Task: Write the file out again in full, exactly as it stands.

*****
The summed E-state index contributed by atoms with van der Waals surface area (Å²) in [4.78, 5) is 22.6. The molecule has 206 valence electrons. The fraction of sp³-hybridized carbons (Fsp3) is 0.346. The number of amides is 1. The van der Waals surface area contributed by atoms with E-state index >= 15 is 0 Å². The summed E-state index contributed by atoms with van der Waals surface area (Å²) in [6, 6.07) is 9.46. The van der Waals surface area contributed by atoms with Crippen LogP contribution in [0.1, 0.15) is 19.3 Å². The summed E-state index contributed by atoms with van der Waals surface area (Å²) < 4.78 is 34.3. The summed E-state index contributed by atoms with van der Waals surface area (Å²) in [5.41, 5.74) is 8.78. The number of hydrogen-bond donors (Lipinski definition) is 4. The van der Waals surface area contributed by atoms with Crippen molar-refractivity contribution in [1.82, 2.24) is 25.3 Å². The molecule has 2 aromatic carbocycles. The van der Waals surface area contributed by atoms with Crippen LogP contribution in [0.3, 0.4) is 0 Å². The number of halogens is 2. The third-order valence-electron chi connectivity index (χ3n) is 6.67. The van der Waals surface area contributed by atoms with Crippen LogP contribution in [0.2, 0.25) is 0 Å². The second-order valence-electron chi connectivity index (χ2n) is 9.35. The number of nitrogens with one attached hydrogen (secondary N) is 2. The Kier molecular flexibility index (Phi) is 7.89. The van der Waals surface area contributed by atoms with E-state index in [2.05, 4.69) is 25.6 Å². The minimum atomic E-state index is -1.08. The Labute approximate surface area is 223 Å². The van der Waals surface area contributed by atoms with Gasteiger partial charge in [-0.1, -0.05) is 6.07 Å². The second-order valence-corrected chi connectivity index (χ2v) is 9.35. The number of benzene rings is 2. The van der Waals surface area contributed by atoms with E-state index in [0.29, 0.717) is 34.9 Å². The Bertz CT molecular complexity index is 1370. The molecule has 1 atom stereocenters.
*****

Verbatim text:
The summed E-state index contributed by atoms with van der Waals surface area (Å²) in [4.78, 5) is 22.6. The molecule has 206 valence electrons. The fraction of sp³-hybridized carbons (Fsp3) is 0.346. The number of amides is 1. The van der Waals surface area contributed by atoms with E-state index >= 15 is 0 Å². The summed E-state index contributed by atoms with van der Waals surface area (Å²) in [6, 6.07) is 9.46. The van der Waals surface area contributed by atoms with Crippen LogP contribution in [0.1, 0.15) is 19.3 Å². The summed E-state index contributed by atoms with van der Waals surface area (Å²) < 4.78 is 34.3. The summed E-state index contributed by atoms with van der Waals surface area (Å²) in [5.41, 5.74) is 8.78. The number of hydrogen-bond donors (Lipinski definition) is 4. The van der Waals surface area contributed by atoms with Crippen molar-refractivity contribution in [1.82, 2.24) is 25.3 Å². The molecule has 2 aromatic carbocycles. The van der Waals surface area contributed by atoms with Crippen LogP contribution in [0.3, 0.4) is 0 Å². The number of halogens is 2. The third-order valence-electron chi connectivity index (χ3n) is 6.67. The van der Waals surface area contributed by atoms with Crippen LogP contribution in [0.2, 0.25) is 0 Å². The second-order valence-electron chi connectivity index (χ2n) is 9.35. The number of nitrogens with one attached hydrogen (secondary N) is 2. The Kier molecular flexibility index (Phi) is 7.89. The van der Waals surface area contributed by atoms with E-state index in [2.05, 4.69) is 25.6 Å². The minimum atomic E-state index is -1.08. The Labute approximate surface area is 223 Å². The van der Waals surface area contributed by atoms with Gasteiger partial charge in [-0.1, -0.05) is 6.07 Å². The second-order valence-corrected chi connectivity index (χ2v) is 9.35. The number of benzene rings is 2. The van der Waals surface area contributed by atoms with E-state index in [0.29, 0.717) is 34.9 Å². The Bertz CT molecular complexity index is 1370. The molecule has 1 atom stereocenters.